Experimental Vaccines and Other Good News About Ebola

September 16, 2014 / Mike Siegel MD

Experimental Vaccines and Other Good News About Ebola

​It’s true that the latest Ebola statistics are grim. According to the World Health Organization (WHO), over 1,900 people have died from the dangerous disease, with 3,500 reported cases across the globe. Now, the WHO projects that the number of infections may rise as high 20,000 unless the epidemic is controlled, fast.

Ebola spreads through contact with the body fluids of those who are infected. The disease can be contained by isolating anyone who is infected and by avoiding areas of Ebola outbreak. Frequent hand washing is also important for anyone in an area where Ebola is present. Health officials attribute the rapid escalation of this disease to a severe lack of health care facilities, trained nurses, doctors and ambulance drivers in the most effected regions. The problem is exacerbated by the unsafe burial of people who have died from the virus.

Centers for Disease Control and Prevention (CDC) Director Dr. Tom Frieden offers some hope, however. Says Frieden, “There is a window of opportunity to tamp this down.” He cautions, “But that window is closing. We need action now to scale up the response.” Leaders from from Doctors Without Borders and the United Nations join Frieden in calling for a global increase in health care facilities and professionals to care for the sick.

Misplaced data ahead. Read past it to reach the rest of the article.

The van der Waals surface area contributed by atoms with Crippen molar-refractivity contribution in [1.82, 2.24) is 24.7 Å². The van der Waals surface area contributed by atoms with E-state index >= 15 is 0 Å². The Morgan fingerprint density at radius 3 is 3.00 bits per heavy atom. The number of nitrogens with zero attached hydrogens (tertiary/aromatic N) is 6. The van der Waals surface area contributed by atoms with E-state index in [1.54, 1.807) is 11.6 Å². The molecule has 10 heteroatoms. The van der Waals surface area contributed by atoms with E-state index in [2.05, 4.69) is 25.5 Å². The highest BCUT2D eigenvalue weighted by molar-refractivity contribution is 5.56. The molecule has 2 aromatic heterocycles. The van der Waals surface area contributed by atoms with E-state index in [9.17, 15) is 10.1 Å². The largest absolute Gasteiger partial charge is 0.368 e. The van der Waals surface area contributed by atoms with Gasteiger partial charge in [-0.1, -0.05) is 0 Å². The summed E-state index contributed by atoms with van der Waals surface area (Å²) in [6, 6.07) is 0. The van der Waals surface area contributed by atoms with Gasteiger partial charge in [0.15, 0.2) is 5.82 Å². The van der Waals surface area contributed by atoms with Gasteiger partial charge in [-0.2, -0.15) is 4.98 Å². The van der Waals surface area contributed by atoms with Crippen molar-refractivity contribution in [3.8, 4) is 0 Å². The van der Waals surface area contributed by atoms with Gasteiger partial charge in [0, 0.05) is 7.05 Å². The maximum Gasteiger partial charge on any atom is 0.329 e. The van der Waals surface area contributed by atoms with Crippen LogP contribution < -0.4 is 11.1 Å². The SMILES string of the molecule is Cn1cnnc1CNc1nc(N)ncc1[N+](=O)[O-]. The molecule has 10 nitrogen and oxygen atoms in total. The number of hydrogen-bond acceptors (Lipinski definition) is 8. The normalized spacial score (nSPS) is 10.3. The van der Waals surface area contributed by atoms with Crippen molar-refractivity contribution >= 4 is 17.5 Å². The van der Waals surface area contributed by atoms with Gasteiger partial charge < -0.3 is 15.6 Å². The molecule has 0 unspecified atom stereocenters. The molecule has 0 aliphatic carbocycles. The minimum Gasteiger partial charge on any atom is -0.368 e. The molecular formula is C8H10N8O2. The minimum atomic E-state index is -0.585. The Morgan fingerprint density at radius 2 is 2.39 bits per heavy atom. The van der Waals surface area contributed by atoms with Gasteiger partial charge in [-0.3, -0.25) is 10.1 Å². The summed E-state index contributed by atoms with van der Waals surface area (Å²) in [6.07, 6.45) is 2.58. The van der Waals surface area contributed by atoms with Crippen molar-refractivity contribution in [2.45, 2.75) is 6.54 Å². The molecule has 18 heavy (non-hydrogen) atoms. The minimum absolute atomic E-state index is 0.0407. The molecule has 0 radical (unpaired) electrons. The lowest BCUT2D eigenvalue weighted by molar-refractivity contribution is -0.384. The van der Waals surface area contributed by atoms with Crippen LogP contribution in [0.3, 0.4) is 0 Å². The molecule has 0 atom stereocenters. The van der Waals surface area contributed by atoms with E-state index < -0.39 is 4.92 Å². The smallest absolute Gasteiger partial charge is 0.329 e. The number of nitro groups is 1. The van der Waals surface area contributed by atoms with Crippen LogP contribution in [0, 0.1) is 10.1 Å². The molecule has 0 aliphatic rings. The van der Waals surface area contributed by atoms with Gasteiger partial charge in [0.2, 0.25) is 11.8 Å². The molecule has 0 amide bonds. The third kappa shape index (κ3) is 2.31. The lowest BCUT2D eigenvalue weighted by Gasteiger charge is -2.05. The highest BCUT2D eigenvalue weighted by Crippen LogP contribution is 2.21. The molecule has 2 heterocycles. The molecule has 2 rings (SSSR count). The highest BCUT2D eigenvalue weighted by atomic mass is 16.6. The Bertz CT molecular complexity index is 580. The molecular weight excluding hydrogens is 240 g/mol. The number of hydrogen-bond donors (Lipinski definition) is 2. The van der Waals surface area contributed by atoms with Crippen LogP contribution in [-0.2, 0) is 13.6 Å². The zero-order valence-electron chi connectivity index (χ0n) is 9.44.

Preventive measures are in the works as of this week. The National Institutes of Health and GlaxoSmithKline (GSK) launched the first human trials for experimental Ebola vaccines. Results from earlier non-human trials yielded promising results, and GSK is expected to manufacture up to 10,000 doses of the vaccine in the event that the initial human safety trials prove successful.

There may also be progress in formulating a cure. William Pooley, a British volunteer nurse infected with Ebola, recently underwent treatment that included the experimental drug ZMapp—and his caregivers found him to be virus-free.

As the world continues to watch closely over the epidemic, here’s hoping we’ll get to see more news of the hopeful variety.